Reading the Megilla before Purim When Purim Falls on Sunday

  • Harav Yehuda Amital

Translated by David Silverberg

 

 

Question:

 

            On a year when Purim falls on Sunday, such that Megilla reading should take place on Motza'ei Shabbat, may someone who cannot read at nighttime begin the reading already on Shabbat day?  (This question was posed as a practical matter by on-duty IDF soldiers who embarked on a military operation at night and could read only earlier, before nightfall.)

 

 Answer:

 

            This question consists of two different issues.  Firstly, does Halakha in general permit reading the Megilla during the day of the thirteenth of Adar, before nightfall of the fourteenth?  And secondly, assuming we would generally permit reading before the onset of the fourteenth of Adar, would this leniency apply when the thirteenth falls on Shabbat?

 

 

            Let us begin with the first issue, as to whether in general we would permit one to read the Megilla during the day of the thirteenth.  This question itself divides into two separate issues: reading the Megilla anytime during the day of the thirteenth, and reading late in the afternoon, after pelag ha-mincha.  The first mishna of Masekhet Megilla states:

 

 

"The Megilla is read on either the eleventh, twelfth, thirteenth, fourteenth and fifteenth, no earlier and no later.  Cities surrounded by a wall from the days of Yehoshua Bin Nun read on the fifteenth; villages and large cities read on the fourteenth, only the villages move [the reading] back, to the market day."

 

 

A fundamental question arises concerning the early reading of the villagers.  On the one hand, one might claim that the time for Megilla reading begins on the eleventh of Adar (as explicitly stated in the Yerushalmi – 1:1 – which goes even further and allows reading the Megilla from the beginning of Adar), only the fourteenth is the preferred time for reading.  If so, then a person who cannot read on the fourteenth would read the Megilla earlier.  Alternatively, perhaps the only time for Megilla reading is on Purim itself, but Chazal enacted an extraordinary provision allowing the villagers to read the Megilla earlier, so that they do not forget this mitzva. 

 

 

This question will yield practical ramifications in a situation where one must go on a trip and will not have access to a Megilla on the fourteenth.  May he read the Megilla before his departure, earlier than the fourteenth?  If we maintain that the time for Megilla reading essentially begins already on the eleventh, he may.  If, however, the early reading of the villagers constitutes a special provision, and fundamentally the only acceptable time for Megilla reading occurs on the fourteenth (or fifteenth for walled cities), then presumably once this provision became inapplicable, under no circumstances may one read the Megilla earlier than the fourteenth.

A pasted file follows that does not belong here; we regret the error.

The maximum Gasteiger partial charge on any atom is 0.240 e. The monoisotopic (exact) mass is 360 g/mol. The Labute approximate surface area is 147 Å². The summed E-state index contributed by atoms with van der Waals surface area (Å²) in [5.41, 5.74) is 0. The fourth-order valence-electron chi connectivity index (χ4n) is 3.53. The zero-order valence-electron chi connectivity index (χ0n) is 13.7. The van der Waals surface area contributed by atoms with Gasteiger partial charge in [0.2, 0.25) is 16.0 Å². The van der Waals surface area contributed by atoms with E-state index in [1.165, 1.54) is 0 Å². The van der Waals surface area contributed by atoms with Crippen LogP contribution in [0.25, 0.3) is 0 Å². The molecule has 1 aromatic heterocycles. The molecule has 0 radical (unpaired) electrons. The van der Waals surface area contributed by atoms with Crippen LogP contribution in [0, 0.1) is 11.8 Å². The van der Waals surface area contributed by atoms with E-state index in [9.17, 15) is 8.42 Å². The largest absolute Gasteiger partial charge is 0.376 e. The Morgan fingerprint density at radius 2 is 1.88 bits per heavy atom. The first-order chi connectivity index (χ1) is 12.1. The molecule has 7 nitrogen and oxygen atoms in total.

The Tur writes (O.C. 688),

 

 

"They sent [a Halakhic ruling] from the academy: When one leaves in a caravan or embarks on a sea voyage, he reads on the fourteenth, and he must take any measure he can to read it on the fourteenth.  If he cannot do so, he reads it on the eleventh, twelfth or thirteenth… Rav Amram Gaon wrote this, as well, and he [also] wrote that one recites a berakha before and after [the reading] when he reads it on the eleventh or later.  The Ba'al Halakhot wrote that nowadays one may not read it anytime other than the fourteenth – even one who leaves with a caravan.  It is preferable for one [in such a situation] to read it without a berakha."  (See Har Tzvi 125, s.v. ve-acharei ha-iyun.)

 

 

The Shulchan Arukh writes [O.C. 688:7],

 

 

"One who embarks on a sea voyage or leaves with a caravan and cannot find a Megilla to bring with him should read it on the thirteenth, twelfth or eleventh without a berakha." 

 

 

Clearly, then, on the thirteenth one may read the Megilla without a berakha.

 

 

            Let us now address the question of whether one may read the Megilla with a berakha after pelag ha-mincha on the thirteenth, in that we might consider this time period the beginning of the fourteenth. 

 

 

The Beit Yosef writes (687),

 

 

"In the Orchot Chayim it is written in the name of Ra'avad: 'There is a practice to read it while still daytime on the eve of the fourteenth in order to make it easier for those under duress [due to the fast] and pregnant women, so that they would not have to fast for too long.'" 

 

 

Later (692), the Beit Yosef writes:

 

 

"The Terumat Ha-deshen writes: 'One who is somewhat under duress and cannot go to the synagogue for Megilla reading and must wait until after the congregation reads, and it is difficult for him to remain fasting for so long, may hear the reading while still daytime after the mincha prayer, from pelag ha-mincha onward, meaning, and hour and a quarter before nightfall.'"

 

 

The Shulchan Arukh (692:4) rules accordingly:

 

"Someone who is somewhat under duress and cannot go to the synagogue and must wait until after the congregation reads, and it is difficult for him to remain fasting for so long, may hear Megilla reading while still daytime from pelag ha-mincha onward."